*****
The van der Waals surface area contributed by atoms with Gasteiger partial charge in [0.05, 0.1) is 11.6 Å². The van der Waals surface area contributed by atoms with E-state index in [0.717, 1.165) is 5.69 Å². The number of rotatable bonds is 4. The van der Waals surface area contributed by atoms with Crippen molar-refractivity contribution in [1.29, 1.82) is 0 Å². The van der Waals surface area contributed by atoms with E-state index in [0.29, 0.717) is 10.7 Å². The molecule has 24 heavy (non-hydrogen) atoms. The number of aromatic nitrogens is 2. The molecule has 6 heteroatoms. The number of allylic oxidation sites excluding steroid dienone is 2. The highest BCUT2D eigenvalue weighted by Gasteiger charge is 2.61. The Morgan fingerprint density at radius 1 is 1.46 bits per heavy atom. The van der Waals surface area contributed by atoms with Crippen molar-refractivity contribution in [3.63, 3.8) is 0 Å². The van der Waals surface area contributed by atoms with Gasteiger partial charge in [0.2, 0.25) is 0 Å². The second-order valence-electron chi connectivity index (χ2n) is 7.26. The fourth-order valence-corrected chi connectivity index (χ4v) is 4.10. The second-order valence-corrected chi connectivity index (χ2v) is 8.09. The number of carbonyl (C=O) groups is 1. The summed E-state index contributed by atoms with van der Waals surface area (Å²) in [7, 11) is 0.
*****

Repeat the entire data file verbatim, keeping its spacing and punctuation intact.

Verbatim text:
The van der Waals surface area contributed by atoms with Gasteiger partial charge in [0.05, 0.1) is 11.6 Å². The van der Waals surface area contributed by atoms with E-state index in [0.717, 1.165) is 5.69 Å². The number of rotatable bonds is 4. The van der Waals surface area contributed by atoms with Crippen molar-refractivity contribution in [1.29, 1.82) is 0 Å². The van der Waals surface area contributed by atoms with E-state index in [0.29, 0.717) is 10.7 Å². The molecule has 24 heavy (non-hydrogen) atoms. The number of aromatic nitrogens is 2. The molecule has 6 heteroatoms. The number of allylic oxidation sites excluding steroid dienone is 2. The highest BCUT2D eigenvalue weighted by Gasteiger charge is 2.61. The Morgan fingerprint density at radius 1 is 1.46 bits per heavy atom. The van der Waals surface area contributed by atoms with Crippen molar-refractivity contribution in [3.63, 3.8) is 0 Å². The van der Waals surface area contributed by atoms with Gasteiger partial charge in [0.2, 0.25) is 0 Å². The second-order valence-electron chi connectivity index (χ2n) is 7.26. The fourth-order valence-corrected chi connectivity index (χ4v) is 4.10. The second-order valence-corrected chi connectivity index (χ2v) is 8.09. The number of carbonyl (C=O) groups is 1. The summed E-state index contributed by atoms with van der Waals surface area (Å²) in [7, 11) is 0.